Jobs for people who love to shop
Do you love to shop? If you want to connect your passion with some pay, you can sign up with companies that will compensate you for shopping for others.
Between grocery shopping apps and those that ask you to evaluate the user experience when shopping for shoes, salons, or services, people who love to shop have plenty of ways to make money at it.
If grocery shopping is your bag, you have four options: Instacart, Shipt, Dumpling and TaskRabbit.
Instacart is the market leader in this space, which means it has the most jobs available in the most cities. It also offers two different types of gigs — an in-store shopper, who does no deliveries and is an employee; and a “full-service shopper.” Full-service shoppers are independent contractors, who use their own cars, insurance and gas and are paid by the gig.
In-store shoppers will earn at least minimum wage and can be scheduled for up to 29 hours a week. These individuals shop for and package orders, which will be picked up by delivery drivers.
Consider these side hustles an alternative to playing Sudoku or Solitaire. They’re a breeze to sign up for and easy to do — but there is a privacy cost.
Full-service shoppers work whenever they choose to. When they sign onto the app, it alerts them to pending orders, which they can decide to fill or skip. The order has information about where and what you’re shopping for and how much the order pays. Drivers also can get tips, which Instacart encourages but does not require.
Theoretically, in-store shoppers earn less per hour. However, after accounting for taxes, insurance, gas and other expenses, pay is likely to work out to just over minimum wage for “full-service” independent contractors, too.
Shipt works almost identically to the full-service shopper option at Instacart. Shoppers are independent contractors, paid by the job and through tips. Experts estimate that Shipt shoppers earn about $17 per hour, before expenses.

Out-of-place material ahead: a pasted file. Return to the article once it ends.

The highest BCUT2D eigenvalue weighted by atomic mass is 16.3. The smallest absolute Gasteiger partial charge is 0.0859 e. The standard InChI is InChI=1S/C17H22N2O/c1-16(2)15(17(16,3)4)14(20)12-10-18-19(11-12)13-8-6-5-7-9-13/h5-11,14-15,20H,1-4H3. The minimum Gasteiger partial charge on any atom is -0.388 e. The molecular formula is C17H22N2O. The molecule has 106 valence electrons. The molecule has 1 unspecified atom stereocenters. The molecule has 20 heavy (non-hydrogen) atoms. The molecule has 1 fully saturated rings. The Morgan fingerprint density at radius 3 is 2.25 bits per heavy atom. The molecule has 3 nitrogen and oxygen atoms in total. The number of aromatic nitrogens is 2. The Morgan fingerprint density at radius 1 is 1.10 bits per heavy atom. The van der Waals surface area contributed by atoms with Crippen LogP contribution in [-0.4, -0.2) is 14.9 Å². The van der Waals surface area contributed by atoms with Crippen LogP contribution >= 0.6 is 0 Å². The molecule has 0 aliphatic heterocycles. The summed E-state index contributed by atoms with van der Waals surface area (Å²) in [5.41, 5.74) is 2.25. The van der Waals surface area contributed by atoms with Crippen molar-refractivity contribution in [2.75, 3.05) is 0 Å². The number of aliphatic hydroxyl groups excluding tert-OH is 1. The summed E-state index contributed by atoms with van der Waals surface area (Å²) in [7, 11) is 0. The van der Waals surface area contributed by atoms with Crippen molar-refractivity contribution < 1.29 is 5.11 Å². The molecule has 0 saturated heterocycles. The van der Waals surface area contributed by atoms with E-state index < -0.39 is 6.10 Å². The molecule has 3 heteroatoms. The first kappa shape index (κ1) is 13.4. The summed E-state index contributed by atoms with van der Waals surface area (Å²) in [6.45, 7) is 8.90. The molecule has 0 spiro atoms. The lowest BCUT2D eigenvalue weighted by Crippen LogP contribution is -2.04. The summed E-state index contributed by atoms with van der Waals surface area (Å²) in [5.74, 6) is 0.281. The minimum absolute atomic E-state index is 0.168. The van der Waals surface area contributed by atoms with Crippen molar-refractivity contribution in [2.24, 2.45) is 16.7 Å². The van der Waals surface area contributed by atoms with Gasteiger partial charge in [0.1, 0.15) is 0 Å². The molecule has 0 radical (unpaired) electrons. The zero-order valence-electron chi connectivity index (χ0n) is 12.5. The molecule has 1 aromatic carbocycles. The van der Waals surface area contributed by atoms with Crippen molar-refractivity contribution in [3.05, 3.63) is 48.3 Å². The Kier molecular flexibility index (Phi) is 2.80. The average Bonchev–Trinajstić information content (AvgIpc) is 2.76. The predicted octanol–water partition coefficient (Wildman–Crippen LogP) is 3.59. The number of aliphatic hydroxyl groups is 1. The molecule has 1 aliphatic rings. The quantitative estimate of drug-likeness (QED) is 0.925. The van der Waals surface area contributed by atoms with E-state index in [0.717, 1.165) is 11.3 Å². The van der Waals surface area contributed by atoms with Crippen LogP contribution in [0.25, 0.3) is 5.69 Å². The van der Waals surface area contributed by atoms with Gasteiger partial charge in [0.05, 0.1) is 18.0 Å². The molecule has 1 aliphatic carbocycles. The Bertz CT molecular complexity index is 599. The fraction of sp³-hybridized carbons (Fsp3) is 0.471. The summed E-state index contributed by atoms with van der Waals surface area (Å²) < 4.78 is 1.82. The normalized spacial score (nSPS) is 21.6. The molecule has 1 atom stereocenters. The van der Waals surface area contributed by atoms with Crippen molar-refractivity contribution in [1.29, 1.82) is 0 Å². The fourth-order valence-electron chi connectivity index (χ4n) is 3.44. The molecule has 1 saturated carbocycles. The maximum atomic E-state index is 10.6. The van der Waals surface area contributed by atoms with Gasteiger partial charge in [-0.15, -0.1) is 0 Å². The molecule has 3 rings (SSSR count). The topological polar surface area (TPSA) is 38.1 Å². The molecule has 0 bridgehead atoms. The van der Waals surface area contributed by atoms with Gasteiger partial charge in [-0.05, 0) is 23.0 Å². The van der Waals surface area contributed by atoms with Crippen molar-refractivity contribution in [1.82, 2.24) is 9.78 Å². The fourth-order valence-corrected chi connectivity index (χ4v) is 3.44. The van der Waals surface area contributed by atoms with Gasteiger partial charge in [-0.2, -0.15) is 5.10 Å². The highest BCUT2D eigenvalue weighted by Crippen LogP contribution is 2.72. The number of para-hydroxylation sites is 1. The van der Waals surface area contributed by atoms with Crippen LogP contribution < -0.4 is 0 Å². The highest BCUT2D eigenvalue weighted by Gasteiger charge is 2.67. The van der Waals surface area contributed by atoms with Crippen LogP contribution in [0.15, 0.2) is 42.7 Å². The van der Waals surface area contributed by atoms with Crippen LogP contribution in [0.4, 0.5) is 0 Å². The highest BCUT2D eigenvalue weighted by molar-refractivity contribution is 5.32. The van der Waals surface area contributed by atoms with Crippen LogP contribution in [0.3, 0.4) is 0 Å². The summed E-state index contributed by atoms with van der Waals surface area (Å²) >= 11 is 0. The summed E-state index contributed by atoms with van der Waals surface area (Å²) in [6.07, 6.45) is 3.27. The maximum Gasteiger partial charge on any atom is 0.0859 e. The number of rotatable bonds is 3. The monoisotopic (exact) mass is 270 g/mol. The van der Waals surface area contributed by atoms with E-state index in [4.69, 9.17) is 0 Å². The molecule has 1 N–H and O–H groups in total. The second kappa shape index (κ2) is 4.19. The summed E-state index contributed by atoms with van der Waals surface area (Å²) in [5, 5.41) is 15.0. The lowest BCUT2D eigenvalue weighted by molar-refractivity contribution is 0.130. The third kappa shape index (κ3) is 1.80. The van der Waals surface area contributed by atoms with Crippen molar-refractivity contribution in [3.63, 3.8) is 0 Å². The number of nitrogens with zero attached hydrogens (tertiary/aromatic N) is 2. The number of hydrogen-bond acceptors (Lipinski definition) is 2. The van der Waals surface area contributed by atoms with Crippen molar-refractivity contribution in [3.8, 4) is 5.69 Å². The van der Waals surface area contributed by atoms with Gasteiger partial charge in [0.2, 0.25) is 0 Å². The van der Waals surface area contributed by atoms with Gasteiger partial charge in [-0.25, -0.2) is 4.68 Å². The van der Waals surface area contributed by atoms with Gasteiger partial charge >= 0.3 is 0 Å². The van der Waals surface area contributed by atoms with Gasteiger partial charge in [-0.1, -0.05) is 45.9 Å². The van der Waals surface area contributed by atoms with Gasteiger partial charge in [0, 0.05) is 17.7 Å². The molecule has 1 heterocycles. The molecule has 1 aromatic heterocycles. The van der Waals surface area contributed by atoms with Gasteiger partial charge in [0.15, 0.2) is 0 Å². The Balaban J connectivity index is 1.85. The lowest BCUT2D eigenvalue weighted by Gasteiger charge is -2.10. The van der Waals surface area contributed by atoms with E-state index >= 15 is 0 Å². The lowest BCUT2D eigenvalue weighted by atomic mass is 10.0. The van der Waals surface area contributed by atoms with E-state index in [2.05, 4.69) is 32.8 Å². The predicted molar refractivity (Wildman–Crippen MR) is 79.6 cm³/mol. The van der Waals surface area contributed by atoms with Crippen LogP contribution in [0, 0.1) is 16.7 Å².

Dumpling and TaskRabbit operate differently. These sites put freelancers in charge of determining when they shop, where they shop and how much they charge. Customers contact the freelancer directly.
Although both sites work better for freelance shoppers with established clients, neither site has shopping contracts with retailers. So you’re less likely to have someone who doesn’t know you enlist your services.
For this reason, many people who shop for groceries through Dumpling and TaskRabbit also sign up with Shipt and Instacart. That helps them establish personal contacts with people who regularly want groceries delivered, which puts them in a better position to nab new clients.
Mystery shoppers go incognito to stores and restaurants to evaluate the products and services offered there. These jobs often pay poorly, but sometimes provide access to free meals and services, such as massages and eyebrow sculpting.
Before the pandemic, these jobs involved a lot of work for a scant amount of pay. However, we’re increasingly seeing mystery shopping firms offering “bonus” pay to get shoppers interested. Still, most mystery shopping jobs require that you pay close attention to a litany of rules and requirements of the shop and write a detailed report. Even with bonus pay, when you calculate in drive time, shopping time and report time, these jobs barely generate minimum wage.
The best advice here is to take only jobs that you like and that are highly convenient to where you live. Otherwise, you’ll spend more on gas than you’ll get back from the gig.
Finding mystery shopping gigs
Where can you find mystery shopping jobs? The two sites that we recommend are BestMark and SecretShopper. You can find out more about them by clicking on their names above to get to our reviews. There are other mystery shopping companies, including A Closer Look, MarketForce and Certified Field Associates. But we urge you to steer clear of them, mainly because freelancers say they often deny payment for completed work or pay too little to cover the cost of the shop.
Video product reviews
One other idea you might like: ProductTube pays freelancers to do short video reviews of products and services. You film a two- to five-minute review on your phone and earn anywhere from $5 to $35. Recently, we’ve seen gigs paying up to $100 for batches of reviews that would require going to several different stores.
Kristof is the editor of SideHusl.com, an independent website that reviews moneymaking opportunities in the gig economy.
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